Earlier this year, electric vertical takeoff and landing (eVTOL) aircraft companies Archer, Joby Aviation and Lilium joined a host of other mobility companies going public via merger with a special purpose acquisition company (SPAC). Lilium received over $580 million in gross proceeds from the transaction, Archer received $857 million, including a $600 million PIPE deal, and Joby raised nearly $1.6 billion. These companies have armed themselves with war chests to build working aircraft prototypes, go through the lengthy type certification process and begin working towards the grand vision of advanced air mobility (AAM).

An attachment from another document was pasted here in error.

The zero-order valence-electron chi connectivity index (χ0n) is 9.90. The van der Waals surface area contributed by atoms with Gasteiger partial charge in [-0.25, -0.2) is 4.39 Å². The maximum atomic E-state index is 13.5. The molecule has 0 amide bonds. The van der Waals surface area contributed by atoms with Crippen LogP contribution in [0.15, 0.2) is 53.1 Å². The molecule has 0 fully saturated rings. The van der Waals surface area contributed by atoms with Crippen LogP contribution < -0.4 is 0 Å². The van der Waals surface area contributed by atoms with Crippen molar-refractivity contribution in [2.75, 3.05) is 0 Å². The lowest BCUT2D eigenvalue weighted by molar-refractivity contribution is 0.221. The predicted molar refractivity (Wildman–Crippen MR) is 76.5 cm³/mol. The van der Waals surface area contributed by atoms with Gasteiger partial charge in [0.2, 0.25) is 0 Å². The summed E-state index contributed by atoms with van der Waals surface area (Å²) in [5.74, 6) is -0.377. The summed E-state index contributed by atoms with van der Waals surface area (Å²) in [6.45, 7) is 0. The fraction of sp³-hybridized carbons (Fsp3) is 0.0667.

A grand vision – but where is the industry now?
The vision of thousands of unmanned eVTOL aircraft and unmanned aerial vehicles (UAV), otherwise known as drones, shuttling people and goods quickly and emissions-free within and between urban areas sounds enticing, so much so that Morgan Stanley estimates that the entire global AAM market will be worth $1 trillion by 2040. To get a piece of this market, investors have poured billions of dollars into eVTOL and UAV aircraft developers and platform companies like those mentioned above. However, many regulatory and infrastructure hurdles remain. Mainly, today’s air traffic management (ATM) is not designed to safely manage increasing numbers and varying types of UAVs and eVTOLs completing different flight-missions at low altitudes through uncontrolled airspace. In addition, takeoff and landing infrastructure for the aircraft is minimal to nonexistent.